Easter Sunday in Spain is a day of celebration. In some towns there are festivals, in others concerts, for the most part, Sunday is filled with much celebrating and frivolity. In Arcos de la Frontera, locals celebrated with the Aleluya de Toros or running of the bull (only one bull at a time).
We didn’t plan to be in Arcos for this… so it was an unexpected surprise when the lady at the front desk of Los Olivos told us about it when we asked why there was fencing bolted to the ground on the main street. The fencing is to protect spectators from the bull (or vice versa depending on how you look at it).
There are two runs: one at 10am and another at 3pm. Thousands line the single street to see/run from the bull and as such, many start trickling down at 6am to get a good spot. For the first run we were on the street. However, as time passed and people got drunker, tempers shorter, and fights became common, we decided to watch the second run from the roof of our hotel. The second part of Nina’s Semana Santa video shows the run from both angles (starts at 5:00 in the video).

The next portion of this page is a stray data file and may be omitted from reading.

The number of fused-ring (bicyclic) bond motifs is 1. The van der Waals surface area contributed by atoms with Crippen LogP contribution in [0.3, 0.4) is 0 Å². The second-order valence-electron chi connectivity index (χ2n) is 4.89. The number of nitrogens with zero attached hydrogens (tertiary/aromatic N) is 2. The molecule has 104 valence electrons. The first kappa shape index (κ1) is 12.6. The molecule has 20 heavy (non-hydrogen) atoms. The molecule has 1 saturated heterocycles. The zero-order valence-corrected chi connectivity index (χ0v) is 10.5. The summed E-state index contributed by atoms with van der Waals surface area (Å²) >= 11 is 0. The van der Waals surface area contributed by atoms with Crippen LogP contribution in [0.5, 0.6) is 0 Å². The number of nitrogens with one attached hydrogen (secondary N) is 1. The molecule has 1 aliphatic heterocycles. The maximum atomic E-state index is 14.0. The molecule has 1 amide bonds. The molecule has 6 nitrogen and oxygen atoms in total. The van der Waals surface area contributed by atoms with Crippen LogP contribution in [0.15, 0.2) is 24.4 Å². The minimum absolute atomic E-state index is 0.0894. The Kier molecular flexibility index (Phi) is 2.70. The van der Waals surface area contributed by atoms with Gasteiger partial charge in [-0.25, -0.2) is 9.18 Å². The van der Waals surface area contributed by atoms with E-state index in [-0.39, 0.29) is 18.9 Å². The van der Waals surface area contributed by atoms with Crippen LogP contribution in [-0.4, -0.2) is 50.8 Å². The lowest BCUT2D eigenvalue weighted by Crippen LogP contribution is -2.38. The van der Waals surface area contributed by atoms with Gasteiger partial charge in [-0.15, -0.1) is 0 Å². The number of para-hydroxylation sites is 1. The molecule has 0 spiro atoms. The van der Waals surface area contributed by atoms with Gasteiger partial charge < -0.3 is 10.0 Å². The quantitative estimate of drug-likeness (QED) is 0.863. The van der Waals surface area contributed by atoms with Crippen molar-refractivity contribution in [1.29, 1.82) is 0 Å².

If you take the event for what it is, an Easter tradition that has existed for decades and is a part of Spanish culture, then it’s pretty exciting.
If you dig deeper, then you’ll see drunk people abusing and tormenting a scared bull (and each other) to the point of crowd hysteria. Allegedly, the bulls get eaten after the event; however, the two scarred bruisers that we saw looked like they’ve seen more than one bull running event. One drooled so much that we speculated on whether or not it was drugged.
Niña only watched the morning run. She preferred to stay in the hotel courtyard and read her book during the afternoon run. I’m glad she did because the afternoon was full of fistfights, crowd stupidity, and little bull running. By this time the bull had had enough and had decided to stay in one place and chew on garbage and beer cans that were being thrown at it. The real entertainment came from the crowd.